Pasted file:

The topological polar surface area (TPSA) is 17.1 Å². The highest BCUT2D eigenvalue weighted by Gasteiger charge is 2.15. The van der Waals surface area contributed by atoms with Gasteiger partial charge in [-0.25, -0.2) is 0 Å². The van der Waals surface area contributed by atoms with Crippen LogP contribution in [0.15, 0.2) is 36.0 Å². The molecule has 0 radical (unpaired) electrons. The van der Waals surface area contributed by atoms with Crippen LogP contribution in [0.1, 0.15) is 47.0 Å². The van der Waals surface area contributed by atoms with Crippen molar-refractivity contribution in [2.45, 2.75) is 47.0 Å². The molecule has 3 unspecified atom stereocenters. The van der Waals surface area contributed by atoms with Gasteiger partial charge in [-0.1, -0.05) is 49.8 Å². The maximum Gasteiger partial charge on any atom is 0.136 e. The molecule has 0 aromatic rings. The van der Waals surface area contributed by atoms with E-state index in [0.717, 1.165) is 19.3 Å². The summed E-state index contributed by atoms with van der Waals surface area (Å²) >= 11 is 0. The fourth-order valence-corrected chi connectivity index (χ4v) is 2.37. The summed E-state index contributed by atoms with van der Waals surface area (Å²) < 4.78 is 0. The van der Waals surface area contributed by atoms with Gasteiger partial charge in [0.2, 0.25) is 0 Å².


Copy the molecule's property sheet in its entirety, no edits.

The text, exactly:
The topological polar surface area (TPSA) is 17.1 Å². The highest BCUT2D eigenvalue weighted by Gasteiger charge is 2.15. The van der Waals surface area contributed by atoms with Gasteiger partial charge in [-0.25, -0.2) is 0 Å². The van der Waals surface area contributed by atoms with Crippen LogP contribution in [0.15, 0.2) is 36.0 Å². The molecule has 0 radical (unpaired) electrons. The van der Waals surface area contributed by atoms with Crippen LogP contribution in [0.1, 0.15) is 47.0 Å². The van der Waals surface area contributed by atoms with Crippen molar-refractivity contribution in [2.45, 2.75) is 47.0 Å². The molecule has 3 unspecified atom stereocenters. The van der Waals surface area contributed by atoms with Gasteiger partial charge in [-0.1, -0.05) is 49.8 Å². The maximum Gasteiger partial charge on any atom is 0.136 e. The molecule has 0 aromatic rings. The van der Waals surface area contributed by atoms with E-state index in [0.717, 1.165) is 19.3 Å². The summed E-state index contributed by atoms with van der Waals surface area (Å²) >= 11 is 0. The fourth-order valence-corrected chi connectivity index (χ4v) is 2.37. The summed E-state index contributed by atoms with van der Waals surface area (Å²) < 4.78 is 0. The van der Waals surface area contributed by atoms with Gasteiger partial charge in [0.2, 0.25) is 0 Å².